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In <em>First Among Equals</em> Ken Starr gives the Supreme Court he might have served on the conservative critique it deserves.

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A Critical Appraisal of the Supreme Court

In First Among Equals Ken Starr gives the Supreme Court he might have served on the conservative critique it deserves.

Many Americans have a fundamental understanding of why a President makes the decisions that he does or how Congress functions, but when it comes to the Supreme Court hands fly up in bewilderment.

Did that decision just come out of thin air? Where is the constitutional basis for that argument or what court precedent are they following? Does the long arm of the court belong in adjudication or legislation?

In First Among Equals, Ken Starr writes an engaging presentation on the most inscrutable branch of American government-the U.S. Supreme Court. Starr shares his reflections and insights into basic court history, the last three courts, major decisions, court dynamics and the personalities of the justices.

The Supreme Court is undoubtedly the most silent branch of government and yet its effect on American lives is profound. Justices never scramble like congressmen to get in front of the camera to give their side of the story. In all fairness to the congressmen, justices don’t have to face re-election or explain their decisions to the voters.

Theoretically there are three equal branches of government, but as Starr points out, “Ultimately in our system of government, the Supreme Court is first among equals.” From Marbury v. Madison to Roe v. Wade, the Court has considered judicial review within its purview and inserted itself into the controversies of the day.

The justices serve life terms unless impeached and therefore the importance of who sits on the court is not lost on those who nominate and appoint the justices. Starr points out that the person who doesn’t sit on the court is just as important as the one who does. Had Ronald Reagan nominated Robert Bork instead of Sandra Day O’Connor, the country would be a different place today.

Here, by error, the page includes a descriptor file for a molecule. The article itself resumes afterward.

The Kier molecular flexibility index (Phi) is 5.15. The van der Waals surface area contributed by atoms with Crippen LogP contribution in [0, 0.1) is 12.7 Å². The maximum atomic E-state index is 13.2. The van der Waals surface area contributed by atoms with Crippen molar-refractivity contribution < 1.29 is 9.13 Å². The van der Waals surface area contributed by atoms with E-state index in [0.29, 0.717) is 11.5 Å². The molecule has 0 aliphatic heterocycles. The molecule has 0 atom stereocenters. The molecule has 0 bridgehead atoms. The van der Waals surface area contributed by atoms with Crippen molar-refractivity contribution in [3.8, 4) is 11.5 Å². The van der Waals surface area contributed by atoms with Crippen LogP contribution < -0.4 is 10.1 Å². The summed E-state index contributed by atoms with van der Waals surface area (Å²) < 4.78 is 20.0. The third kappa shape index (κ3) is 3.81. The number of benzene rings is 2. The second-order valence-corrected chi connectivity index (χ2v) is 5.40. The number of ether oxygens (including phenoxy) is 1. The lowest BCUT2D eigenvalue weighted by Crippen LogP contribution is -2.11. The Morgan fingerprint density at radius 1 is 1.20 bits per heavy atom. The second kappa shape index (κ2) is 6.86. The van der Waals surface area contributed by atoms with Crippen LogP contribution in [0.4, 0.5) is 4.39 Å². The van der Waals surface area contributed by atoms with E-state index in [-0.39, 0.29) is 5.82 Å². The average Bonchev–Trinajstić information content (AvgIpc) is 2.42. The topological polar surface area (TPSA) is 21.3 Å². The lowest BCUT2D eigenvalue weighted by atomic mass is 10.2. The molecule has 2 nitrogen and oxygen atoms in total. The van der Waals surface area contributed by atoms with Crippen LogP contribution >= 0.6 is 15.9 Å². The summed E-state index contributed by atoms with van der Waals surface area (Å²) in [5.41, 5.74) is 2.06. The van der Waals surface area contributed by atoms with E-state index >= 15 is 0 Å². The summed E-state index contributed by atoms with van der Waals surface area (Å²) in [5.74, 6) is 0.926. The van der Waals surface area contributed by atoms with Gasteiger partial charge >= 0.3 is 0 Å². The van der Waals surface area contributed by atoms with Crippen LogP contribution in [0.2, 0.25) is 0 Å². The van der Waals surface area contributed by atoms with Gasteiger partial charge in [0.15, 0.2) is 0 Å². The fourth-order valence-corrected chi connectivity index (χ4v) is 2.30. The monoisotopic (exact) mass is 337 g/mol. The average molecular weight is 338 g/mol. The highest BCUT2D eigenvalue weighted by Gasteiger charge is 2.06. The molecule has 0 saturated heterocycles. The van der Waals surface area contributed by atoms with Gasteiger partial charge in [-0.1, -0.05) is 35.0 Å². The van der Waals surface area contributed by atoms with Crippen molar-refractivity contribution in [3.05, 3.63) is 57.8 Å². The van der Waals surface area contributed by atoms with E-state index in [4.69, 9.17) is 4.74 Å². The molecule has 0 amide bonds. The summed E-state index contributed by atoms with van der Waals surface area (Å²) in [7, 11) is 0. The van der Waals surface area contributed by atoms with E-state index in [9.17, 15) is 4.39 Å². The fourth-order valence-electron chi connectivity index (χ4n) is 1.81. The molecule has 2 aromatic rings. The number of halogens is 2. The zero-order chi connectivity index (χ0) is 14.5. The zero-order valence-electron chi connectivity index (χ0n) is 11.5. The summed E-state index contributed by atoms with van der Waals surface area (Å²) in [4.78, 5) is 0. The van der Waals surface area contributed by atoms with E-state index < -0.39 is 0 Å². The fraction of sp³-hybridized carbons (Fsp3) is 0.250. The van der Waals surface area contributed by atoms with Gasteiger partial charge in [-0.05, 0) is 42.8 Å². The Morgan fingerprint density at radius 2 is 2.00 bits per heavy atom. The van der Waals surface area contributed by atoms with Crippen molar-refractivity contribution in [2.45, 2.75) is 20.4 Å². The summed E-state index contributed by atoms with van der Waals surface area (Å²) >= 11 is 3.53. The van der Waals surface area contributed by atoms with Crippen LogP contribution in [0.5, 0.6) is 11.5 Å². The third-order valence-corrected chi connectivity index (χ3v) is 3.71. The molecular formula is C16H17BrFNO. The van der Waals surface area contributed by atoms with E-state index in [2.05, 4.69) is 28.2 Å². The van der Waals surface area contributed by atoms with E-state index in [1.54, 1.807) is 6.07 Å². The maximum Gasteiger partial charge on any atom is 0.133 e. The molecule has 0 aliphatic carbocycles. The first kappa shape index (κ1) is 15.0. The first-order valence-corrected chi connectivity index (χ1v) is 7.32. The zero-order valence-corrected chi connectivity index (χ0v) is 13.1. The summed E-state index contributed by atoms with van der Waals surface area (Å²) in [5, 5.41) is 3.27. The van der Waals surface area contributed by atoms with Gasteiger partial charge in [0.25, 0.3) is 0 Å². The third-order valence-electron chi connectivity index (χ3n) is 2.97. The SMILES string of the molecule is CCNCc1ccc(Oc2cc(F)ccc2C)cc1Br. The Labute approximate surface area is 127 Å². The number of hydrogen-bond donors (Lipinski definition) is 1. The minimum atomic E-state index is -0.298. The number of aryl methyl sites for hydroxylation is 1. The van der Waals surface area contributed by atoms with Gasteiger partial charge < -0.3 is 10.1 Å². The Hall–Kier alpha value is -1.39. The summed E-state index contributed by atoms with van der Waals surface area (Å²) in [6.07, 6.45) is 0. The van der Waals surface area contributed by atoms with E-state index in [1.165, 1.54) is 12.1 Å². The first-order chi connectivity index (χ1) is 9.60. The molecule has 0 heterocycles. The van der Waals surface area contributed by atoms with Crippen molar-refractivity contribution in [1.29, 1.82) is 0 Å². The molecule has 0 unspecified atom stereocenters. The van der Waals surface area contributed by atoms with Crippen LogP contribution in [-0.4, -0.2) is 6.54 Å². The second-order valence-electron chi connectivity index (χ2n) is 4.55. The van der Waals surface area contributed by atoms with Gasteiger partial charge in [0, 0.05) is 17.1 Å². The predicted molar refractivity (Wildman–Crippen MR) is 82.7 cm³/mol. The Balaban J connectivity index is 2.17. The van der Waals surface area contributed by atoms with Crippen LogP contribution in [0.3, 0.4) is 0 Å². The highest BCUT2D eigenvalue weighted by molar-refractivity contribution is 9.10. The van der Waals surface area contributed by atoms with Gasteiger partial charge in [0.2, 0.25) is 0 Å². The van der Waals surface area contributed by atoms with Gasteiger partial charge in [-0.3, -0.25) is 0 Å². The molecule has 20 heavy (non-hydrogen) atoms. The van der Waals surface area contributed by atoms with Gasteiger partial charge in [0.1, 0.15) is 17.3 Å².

Starr describes the circumstances of O’Connor’s nomination: “That decision, driven entirely by political consideration, changed the course of the court’s modern history, since there is little doubt that the Republican-controlled Senate in 1981 would have confirmed Bork handily.”

Thurgood Marshall once said, “I do what I think is right and let the law catch up with me.” The Warren Court was notorious for making up the law to suit itself. Rehnquist came to the bench with fire in the belly but Starr has seen that fervor dwindle and a staid adherence to the principle of stare decisis ensue. With the exception of a few issues, abortion being one, Rehnquist has not turned out to be the Lone Ranger.

Someone once referred to Antonin Scalia as the Arnold Schwarzenegger of the Supreme Court. Both Scalia and Thomas are classified by Starr as textualists and interpret the law in light of the Constitution but without making up new rights and visions as the cases come.

O’Connor avoids textualism and had very little experience prior to her nomination to the court. The June 2000 case on partial birth abortion found O’Connor not wishing to impose “undue burdens” on the freedom of choice. Her approach amounts to the opinion of the then-sitting judge regardless of precedent. Breyer tends to be collegial and enjoys panel discussions while Scalia is a “one man show.” Stevens, Souter and Ginsburg are the court’s “forlorn liberals.”

Starr covers cases involving freedom of speech, campaign finance, gerrymandering, abortion, criminal law and the 2000 election decision. The Burger and Rehnquist Courts have been careful, implementing respect for precedent by adhering to stare decisis and have not drastically altered any of the most controversial decisions such as Roe v. Wade. While Rehnquist, Thomas and Scalia have been firm in their passionate hatred of that decision, without a majority of votes they are limited to issuing scathing dissents in reaction to laws and rights pulled from penumbras.

The Supreme Court could have turned a blind eye in the presidential election of 2000 but did not. “The Rehnquist Court would not allow what it appeared to deem a runaway court to hijack a presidential election by riding roughshod over state law. That is what the Florida litigation ultimately was about.” The justices perceived that the Florida Court was changing rules mid-stream and making new rules as it went along.

Starr makes reference to a Justice Brennan remark, which is rather obvious: “With five votes you can do anything.” This is specifically why who is on the bench matters. When precedent is more sacred than the law itself, the country has a problem. What the country needs are justices whose respect for Constitutional law is real rather than contrived.

To purchase First Among Equals, click here.

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Written By

Mrs. Walsh is a freelance writer in Fredericksburg, Va.

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